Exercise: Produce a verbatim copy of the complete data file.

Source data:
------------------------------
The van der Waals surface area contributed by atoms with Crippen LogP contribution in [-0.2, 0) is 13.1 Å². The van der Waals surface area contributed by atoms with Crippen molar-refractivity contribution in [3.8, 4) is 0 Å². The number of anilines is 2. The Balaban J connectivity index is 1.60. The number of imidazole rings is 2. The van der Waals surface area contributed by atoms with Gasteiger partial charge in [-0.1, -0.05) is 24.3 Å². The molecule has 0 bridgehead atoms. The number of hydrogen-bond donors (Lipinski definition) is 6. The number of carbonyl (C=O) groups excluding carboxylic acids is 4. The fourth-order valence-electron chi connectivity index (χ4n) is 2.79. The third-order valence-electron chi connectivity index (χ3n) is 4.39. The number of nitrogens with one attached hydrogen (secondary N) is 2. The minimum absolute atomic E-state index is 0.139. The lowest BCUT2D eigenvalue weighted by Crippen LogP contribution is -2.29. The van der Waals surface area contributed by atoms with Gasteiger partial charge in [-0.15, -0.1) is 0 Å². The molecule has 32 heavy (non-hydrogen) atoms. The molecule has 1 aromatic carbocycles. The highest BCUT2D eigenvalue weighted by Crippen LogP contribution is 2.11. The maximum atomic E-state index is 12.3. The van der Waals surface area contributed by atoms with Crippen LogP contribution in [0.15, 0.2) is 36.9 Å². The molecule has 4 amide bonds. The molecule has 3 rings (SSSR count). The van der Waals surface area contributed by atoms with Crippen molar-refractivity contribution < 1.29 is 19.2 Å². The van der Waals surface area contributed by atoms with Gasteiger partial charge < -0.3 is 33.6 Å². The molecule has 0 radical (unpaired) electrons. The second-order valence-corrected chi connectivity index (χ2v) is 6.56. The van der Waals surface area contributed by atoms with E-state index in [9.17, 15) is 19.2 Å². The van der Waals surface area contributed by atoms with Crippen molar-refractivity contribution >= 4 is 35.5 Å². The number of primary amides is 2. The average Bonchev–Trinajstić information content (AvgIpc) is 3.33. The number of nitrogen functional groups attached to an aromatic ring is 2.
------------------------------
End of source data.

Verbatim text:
The van der Waals surface area contributed by atoms with Crippen LogP contribution in [-0.2, 0) is 13.1 Å². The van der Waals surface area contributed by atoms with Crippen molar-refractivity contribution in [3.8, 4) is 0 Å². The number of anilines is 2. The Balaban J connectivity index is 1.60. The number of imidazole rings is 2. The van der Waals surface area contributed by atoms with Gasteiger partial charge in [-0.1, -0.05) is 24.3 Å². The molecule has 0 bridgehead atoms. The number of hydrogen-bond donors (Lipinski definition) is 6. The number of carbonyl (C=O) groups excluding carboxylic acids is 4. The fourth-order valence-electron chi connectivity index (χ4n) is 2.79. The third-order valence-electron chi connectivity index (χ3n) is 4.39. The number of nitrogens with one attached hydrogen (secondary N) is 2. The minimum absolute atomic E-state index is 0.139. The lowest BCUT2D eigenvalue weighted by Crippen LogP contribution is -2.29. The van der Waals surface area contributed by atoms with Gasteiger partial charge in [-0.15, -0.1) is 0 Å². The molecule has 32 heavy (non-hydrogen) atoms. The molecule has 1 aromatic carbocycles. The highest BCUT2D eigenvalue weighted by Crippen LogP contribution is 2.11. The maximum atomic E-state index is 12.3. The van der Waals surface area contributed by atoms with Crippen LogP contribution in [0.15, 0.2) is 36.9 Å². The molecule has 4 amide bonds. The molecule has 3 rings (SSSR count). The van der Waals surface area contributed by atoms with Crippen molar-refractivity contribution < 1.29 is 19.2 Å². The van der Waals surface area contributed by atoms with Gasteiger partial charge < -0.3 is 33.6 Å². The molecule has 0 radical (unpaired) electrons. The second-order valence-corrected chi connectivity index (χ2v) is 6.56. The van der Waals surface area contributed by atoms with E-state index in [9.17, 15) is 19.2 Å². The van der Waals surface area contributed by atoms with Crippen molar-refractivity contribution >= 4 is 35.5 Å². The number of primary amides is 2. The average Bonchev–Trinajstić information content (AvgIpc) is 3.33. The number of nitrogen functional groups attached to an aromatic ring is 2.